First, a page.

Offering free products or services is "a way of advertising," Goodwin said. "What we basically see is an industry unfolding in a way that we've seen other privatized industries unfold before it."
Though infertility treatment advocates are loathe to call IVF an industry, the dollar amounts spent on it suggest otherwise.
At least 142,000 IVF cycles were performed in the United States alone in 2007 -- the most recent year data is available -- according to the division of reproductive health at the Centers for Disease Control and Prevention. Assuming a price of $12,000 for each treatment cycle, that would bring the U.S. IVF industry's domestic revenues to more than $1.7 billion.
Goodwin pegs her estimate of the industry's size to some $5 billion, taking into account the cost of IVF medication, other IVF-related expenses and situations where IVF treatment cycles cost $25,000 or more, such as donor egg IVF treatments.
"The industry is quite significant," she said. "It's blown up in robust ways in the past 10 to 15 years."
Part of that growth, Goodwin said, has come from patients who are willing to cross state lines to obtain treatment -- a trend that has encouraged clinics to promote themselves more heavily, she said.
"Clinics are working on a national model," Goodwin said. "They're no longer working on who in (their) community might be interested" in their services.
Such promotion, particularly giveaways, doesn't sit well with some.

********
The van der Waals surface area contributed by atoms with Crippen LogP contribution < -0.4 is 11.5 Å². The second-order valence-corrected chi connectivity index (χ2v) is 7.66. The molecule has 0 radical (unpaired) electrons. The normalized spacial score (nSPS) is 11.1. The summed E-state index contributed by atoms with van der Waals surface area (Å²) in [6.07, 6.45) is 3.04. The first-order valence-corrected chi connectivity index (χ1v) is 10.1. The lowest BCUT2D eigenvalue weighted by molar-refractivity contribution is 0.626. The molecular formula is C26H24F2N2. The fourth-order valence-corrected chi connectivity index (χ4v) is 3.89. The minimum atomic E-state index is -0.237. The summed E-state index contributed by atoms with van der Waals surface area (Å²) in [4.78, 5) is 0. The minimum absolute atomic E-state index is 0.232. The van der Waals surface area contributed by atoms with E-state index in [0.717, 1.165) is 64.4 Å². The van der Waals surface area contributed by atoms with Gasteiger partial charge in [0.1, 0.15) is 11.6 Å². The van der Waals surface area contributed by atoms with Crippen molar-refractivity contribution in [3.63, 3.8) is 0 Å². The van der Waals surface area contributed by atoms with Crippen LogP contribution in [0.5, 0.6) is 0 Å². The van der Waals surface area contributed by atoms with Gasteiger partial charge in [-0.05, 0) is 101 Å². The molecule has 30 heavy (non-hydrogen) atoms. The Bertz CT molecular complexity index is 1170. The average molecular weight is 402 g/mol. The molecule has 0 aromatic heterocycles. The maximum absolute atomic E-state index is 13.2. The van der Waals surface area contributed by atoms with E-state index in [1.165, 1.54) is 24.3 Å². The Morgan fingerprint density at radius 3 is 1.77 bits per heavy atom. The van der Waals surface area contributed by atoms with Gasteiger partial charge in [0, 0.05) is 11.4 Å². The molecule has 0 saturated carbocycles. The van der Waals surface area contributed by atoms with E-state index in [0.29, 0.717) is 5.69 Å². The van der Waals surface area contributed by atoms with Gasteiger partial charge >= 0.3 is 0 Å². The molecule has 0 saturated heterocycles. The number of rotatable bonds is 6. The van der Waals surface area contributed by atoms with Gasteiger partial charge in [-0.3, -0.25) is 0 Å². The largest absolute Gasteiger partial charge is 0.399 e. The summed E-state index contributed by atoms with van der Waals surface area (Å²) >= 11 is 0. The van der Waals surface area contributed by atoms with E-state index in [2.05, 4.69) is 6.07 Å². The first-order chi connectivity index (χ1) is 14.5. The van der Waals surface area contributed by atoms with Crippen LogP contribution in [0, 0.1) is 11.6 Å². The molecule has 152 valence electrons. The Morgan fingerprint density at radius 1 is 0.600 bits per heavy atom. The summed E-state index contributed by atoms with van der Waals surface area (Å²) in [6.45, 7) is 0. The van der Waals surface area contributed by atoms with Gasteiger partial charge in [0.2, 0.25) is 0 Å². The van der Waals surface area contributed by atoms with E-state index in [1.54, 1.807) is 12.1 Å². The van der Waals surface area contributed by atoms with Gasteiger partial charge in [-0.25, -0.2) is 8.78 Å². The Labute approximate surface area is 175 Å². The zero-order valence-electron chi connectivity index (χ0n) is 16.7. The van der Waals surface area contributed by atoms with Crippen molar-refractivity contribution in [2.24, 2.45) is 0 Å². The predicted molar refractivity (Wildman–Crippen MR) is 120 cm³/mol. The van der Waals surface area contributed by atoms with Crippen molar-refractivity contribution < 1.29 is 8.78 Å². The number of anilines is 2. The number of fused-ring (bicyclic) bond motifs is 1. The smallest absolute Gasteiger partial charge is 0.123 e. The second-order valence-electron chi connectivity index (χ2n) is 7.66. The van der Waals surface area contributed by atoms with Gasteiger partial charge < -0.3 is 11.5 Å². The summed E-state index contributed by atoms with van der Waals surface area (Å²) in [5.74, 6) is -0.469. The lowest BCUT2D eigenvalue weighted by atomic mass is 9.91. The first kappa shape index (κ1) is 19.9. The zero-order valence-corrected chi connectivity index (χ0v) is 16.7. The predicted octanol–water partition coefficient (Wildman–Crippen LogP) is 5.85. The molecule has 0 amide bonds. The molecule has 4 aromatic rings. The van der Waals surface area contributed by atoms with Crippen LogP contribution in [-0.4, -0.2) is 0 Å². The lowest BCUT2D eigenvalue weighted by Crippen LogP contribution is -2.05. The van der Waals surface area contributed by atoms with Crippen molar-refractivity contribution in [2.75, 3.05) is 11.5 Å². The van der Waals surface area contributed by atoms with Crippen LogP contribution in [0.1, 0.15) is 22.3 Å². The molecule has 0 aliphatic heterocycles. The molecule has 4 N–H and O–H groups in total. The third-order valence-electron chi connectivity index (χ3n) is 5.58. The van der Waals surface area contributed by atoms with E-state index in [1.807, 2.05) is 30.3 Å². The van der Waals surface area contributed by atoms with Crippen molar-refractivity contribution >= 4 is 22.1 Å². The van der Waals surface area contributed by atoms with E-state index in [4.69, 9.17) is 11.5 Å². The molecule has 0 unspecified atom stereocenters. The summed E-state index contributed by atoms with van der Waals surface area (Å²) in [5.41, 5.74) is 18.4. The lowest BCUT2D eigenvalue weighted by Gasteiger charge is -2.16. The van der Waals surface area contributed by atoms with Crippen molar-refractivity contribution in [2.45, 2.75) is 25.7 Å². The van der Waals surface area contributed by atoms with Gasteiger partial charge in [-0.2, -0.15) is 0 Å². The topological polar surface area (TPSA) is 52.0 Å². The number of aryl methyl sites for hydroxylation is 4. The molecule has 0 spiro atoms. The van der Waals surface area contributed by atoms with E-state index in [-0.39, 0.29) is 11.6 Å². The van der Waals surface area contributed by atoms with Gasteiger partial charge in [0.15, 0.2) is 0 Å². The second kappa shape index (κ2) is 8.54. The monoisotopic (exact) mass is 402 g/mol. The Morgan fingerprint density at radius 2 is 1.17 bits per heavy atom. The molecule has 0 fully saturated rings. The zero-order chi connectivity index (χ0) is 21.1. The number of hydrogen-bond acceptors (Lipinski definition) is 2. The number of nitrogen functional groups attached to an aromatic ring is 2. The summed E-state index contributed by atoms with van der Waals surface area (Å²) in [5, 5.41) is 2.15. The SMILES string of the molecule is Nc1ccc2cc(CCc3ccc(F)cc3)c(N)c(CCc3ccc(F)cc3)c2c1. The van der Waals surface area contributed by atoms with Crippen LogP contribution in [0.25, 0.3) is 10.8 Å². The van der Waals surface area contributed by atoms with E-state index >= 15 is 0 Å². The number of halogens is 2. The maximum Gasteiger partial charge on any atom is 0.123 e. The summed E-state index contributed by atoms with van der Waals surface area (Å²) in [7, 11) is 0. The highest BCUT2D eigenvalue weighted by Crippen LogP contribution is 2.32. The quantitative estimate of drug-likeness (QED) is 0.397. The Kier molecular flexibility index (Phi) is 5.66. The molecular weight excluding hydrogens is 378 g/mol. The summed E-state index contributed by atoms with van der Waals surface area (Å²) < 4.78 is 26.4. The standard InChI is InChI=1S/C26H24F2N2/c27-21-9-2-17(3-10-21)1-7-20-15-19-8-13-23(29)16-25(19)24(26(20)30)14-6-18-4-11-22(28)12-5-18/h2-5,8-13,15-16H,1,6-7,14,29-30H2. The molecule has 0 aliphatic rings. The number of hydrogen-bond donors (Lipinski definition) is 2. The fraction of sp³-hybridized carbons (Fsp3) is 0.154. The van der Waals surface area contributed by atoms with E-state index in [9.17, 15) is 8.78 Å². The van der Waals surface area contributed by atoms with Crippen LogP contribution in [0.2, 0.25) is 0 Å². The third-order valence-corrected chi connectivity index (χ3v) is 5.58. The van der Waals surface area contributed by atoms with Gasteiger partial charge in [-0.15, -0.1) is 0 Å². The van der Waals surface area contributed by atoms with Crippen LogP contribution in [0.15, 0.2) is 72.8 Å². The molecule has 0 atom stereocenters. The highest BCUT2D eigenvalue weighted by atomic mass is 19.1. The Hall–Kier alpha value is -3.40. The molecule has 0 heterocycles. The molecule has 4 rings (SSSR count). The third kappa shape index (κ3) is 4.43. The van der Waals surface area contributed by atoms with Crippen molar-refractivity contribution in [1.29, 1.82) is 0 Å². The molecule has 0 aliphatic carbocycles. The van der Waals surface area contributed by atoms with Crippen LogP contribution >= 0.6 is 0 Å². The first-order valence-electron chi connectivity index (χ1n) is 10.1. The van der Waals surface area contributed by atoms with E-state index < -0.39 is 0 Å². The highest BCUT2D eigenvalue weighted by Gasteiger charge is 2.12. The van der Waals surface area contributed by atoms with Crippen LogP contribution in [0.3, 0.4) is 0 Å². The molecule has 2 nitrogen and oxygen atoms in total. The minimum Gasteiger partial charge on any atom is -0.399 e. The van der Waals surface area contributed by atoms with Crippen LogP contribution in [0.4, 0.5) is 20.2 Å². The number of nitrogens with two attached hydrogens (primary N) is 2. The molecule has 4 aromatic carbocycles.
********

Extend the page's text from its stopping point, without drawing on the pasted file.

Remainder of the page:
"The capacity of the IVF industry to commodify human life reaches a new low with this latest deplorable initiative," Josephine Quintavalle, the director of the London-based public interest group Comment on Reproductive Ethics, said in a statement released in reaction to GIVF's London event.
"Imagine a child one day finding out that he or she came into being thanks to such a blatantly commercial initiative?" Quintavalle said. "Who won the raffle?"
GIVF Donor Egg Program Director Jennifer Machovina rejected CORE's criticism.
"What we're doing is not a raffle. It's not something we're using as a trick or anything like that," she said. "It's not commercializing anything -- we're just trying to give somebody an option where there otherwise might not be anything."
Goodwin can list other reasons to be wary of IVF giveaways: winners, she said, might rush to pursue free treatment without adequately researching the procedure, including the chance of multiple births, which is higher in IVF pregnancies than traditional pregnancies.
Goodwin noted that babies who are part of sets of multiples are more likely to suffer health problems, as are mothers carrying multiples.
Dr. James Goldfarb, the cofounder of the Cleveland Clinic's Partnership for Families Program and the president of the Society for Assisted Reproductive Technology, said that certain events that offer IVF giveaways, including conferences held by RESOLVE, aren't just promoting IVF services -- they're also educating patients.
Patients might learn how age affects fertility or how female cancer patients can freeze their eggs before chemotherapy causes them ovarian damage.
"It's surprising to me how little people know about some of these things," Goldfarb said.
While IVF watchers may debate the ethics of the industry, giveaway winners like Donna Carr and New York resident Alicia are unequivocal in their support of the practice.